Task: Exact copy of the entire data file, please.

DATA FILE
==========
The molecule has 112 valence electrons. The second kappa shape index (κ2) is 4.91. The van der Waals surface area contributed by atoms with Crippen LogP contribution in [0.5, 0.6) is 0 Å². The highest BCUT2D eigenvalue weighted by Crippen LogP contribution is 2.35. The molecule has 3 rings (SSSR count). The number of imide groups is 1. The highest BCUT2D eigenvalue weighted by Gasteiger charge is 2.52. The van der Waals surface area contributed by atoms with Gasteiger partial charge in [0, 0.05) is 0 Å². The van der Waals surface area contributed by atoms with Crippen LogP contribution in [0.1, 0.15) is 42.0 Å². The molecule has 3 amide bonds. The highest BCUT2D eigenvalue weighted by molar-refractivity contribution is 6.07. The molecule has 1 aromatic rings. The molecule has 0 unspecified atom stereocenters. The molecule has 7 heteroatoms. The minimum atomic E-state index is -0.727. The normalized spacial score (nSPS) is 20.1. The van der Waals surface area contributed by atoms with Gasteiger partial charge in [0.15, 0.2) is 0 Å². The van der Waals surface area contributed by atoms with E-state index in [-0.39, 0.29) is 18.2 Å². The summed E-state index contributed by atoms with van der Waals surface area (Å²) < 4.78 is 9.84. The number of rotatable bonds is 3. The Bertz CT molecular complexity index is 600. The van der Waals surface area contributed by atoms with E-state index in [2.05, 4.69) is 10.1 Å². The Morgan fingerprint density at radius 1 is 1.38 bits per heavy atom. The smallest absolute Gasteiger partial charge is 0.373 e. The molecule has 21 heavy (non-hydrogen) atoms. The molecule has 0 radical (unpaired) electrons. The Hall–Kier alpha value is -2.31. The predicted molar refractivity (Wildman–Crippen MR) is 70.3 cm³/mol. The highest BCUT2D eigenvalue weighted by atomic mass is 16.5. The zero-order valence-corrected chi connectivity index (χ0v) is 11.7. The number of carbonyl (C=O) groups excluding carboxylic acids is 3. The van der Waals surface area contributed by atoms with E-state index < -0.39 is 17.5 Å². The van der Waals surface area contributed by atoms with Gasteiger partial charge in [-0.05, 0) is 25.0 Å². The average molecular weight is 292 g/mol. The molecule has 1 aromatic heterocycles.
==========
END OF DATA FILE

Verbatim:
The molecule has 112 valence electrons. The second kappa shape index (κ2) is 4.91. The van der Waals surface area contributed by atoms with Crippen LogP contribution in [0.5, 0.6) is 0 Å². The highest BCUT2D eigenvalue weighted by Crippen LogP contribution is 2.35. The molecule has 3 rings (SSSR count). The number of imide groups is 1. The highest BCUT2D eigenvalue weighted by Gasteiger charge is 2.52. The van der Waals surface area contributed by atoms with Gasteiger partial charge in [0, 0.05) is 0 Å². The van der Waals surface area contributed by atoms with Crippen LogP contribution in [0.1, 0.15) is 42.0 Å². The molecule has 3 amide bonds. The highest BCUT2D eigenvalue weighted by molar-refractivity contribution is 6.07. The molecule has 1 aromatic rings. The molecule has 0 unspecified atom stereocenters. The molecule has 7 heteroatoms. The minimum atomic E-state index is -0.727. The normalized spacial score (nSPS) is 20.1. The van der Waals surface area contributed by atoms with Gasteiger partial charge in [0.15, 0.2) is 0 Å². The van der Waals surface area contributed by atoms with E-state index in [-0.39, 0.29) is 18.2 Å². The summed E-state index contributed by atoms with van der Waals surface area (Å²) < 4.78 is 9.84. The number of rotatable bonds is 3. The Bertz CT molecular complexity index is 600. The van der Waals surface area contributed by atoms with E-state index in [2.05, 4.69) is 10.1 Å². The Morgan fingerprint density at radius 1 is 1.38 bits per heavy atom. The smallest absolute Gasteiger partial charge is 0.373 e. The molecule has 21 heavy (non-hydrogen) atoms. The molecule has 0 radical (unpaired) electrons. The Hall–Kier alpha value is -2.31. The predicted molar refractivity (Wildman–Crippen MR) is 70.3 cm³/mol. The highest BCUT2D eigenvalue weighted by atomic mass is 16.5. The zero-order valence-corrected chi connectivity index (χ0v) is 11.7. The number of carbonyl (C=O) groups excluding carboxylic acids is 3. The van der Waals surface area contributed by atoms with E-state index < -0.39 is 17.5 Å². The van der Waals surface area contributed by atoms with Gasteiger partial charge in [-0.05, 0) is 25.0 Å². The average molecular weight is 292 g/mol. The molecule has 1 aromatic heterocycles.